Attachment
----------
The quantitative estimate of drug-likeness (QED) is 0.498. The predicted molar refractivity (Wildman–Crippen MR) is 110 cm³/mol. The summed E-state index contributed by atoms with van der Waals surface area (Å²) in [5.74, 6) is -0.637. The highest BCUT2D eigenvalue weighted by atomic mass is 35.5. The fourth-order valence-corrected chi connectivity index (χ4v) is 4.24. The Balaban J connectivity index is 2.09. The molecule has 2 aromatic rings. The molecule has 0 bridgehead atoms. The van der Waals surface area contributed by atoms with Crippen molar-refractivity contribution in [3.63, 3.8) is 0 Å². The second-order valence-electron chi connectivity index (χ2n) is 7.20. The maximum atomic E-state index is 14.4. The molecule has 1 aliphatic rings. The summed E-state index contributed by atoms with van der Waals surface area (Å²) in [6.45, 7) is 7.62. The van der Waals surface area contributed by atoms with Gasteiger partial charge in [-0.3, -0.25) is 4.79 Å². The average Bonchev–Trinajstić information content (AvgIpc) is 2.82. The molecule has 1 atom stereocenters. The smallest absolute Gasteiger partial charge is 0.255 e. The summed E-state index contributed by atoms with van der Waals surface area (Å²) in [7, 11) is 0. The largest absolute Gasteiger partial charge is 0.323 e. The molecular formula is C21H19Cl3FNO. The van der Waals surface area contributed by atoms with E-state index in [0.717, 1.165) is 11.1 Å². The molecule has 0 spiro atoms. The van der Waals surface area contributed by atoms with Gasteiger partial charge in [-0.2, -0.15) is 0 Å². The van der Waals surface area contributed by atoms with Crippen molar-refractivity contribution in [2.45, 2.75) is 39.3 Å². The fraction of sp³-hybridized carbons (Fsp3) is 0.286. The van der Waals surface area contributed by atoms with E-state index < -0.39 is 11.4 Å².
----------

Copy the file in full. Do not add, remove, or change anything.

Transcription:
The quantitative estimate of drug-likeness (QED) is 0.498. The predicted molar refractivity (Wildman–Crippen MR) is 110 cm³/mol. The summed E-state index contributed by atoms with van der Waals surface area (Å²) in [5.74, 6) is -0.637. The highest BCUT2D eigenvalue weighted by atomic mass is 35.5. The fourth-order valence-corrected chi connectivity index (χ4v) is 4.24. The Balaban J connectivity index is 2.09. The molecule has 2 aromatic rings. The molecule has 0 bridgehead atoms. The van der Waals surface area contributed by atoms with Crippen molar-refractivity contribution in [3.63, 3.8) is 0 Å². The second-order valence-electron chi connectivity index (χ2n) is 7.20. The maximum atomic E-state index is 14.4. The molecule has 1 aliphatic rings. The summed E-state index contributed by atoms with van der Waals surface area (Å²) in [6.45, 7) is 7.62. The van der Waals surface area contributed by atoms with Gasteiger partial charge in [-0.3, -0.25) is 4.79 Å². The average Bonchev–Trinajstić information content (AvgIpc) is 2.82. The molecule has 1 atom stereocenters. The smallest absolute Gasteiger partial charge is 0.255 e. The summed E-state index contributed by atoms with van der Waals surface area (Å²) in [7, 11) is 0. The largest absolute Gasteiger partial charge is 0.323 e. The molecular formula is C21H19Cl3FNO. The van der Waals surface area contributed by atoms with E-state index in [0.717, 1.165) is 11.1 Å². The molecule has 0 spiro atoms. The van der Waals surface area contributed by atoms with Gasteiger partial charge in [-0.2, -0.15) is 0 Å². The van der Waals surface area contributed by atoms with Crippen molar-refractivity contribution in [2.45, 2.75) is 39.3 Å². The fraction of sp³-hybridized carbons (Fsp3) is 0.286. The van der Waals surface area contributed by atoms with E-state index < -0.39 is 11.4 Å².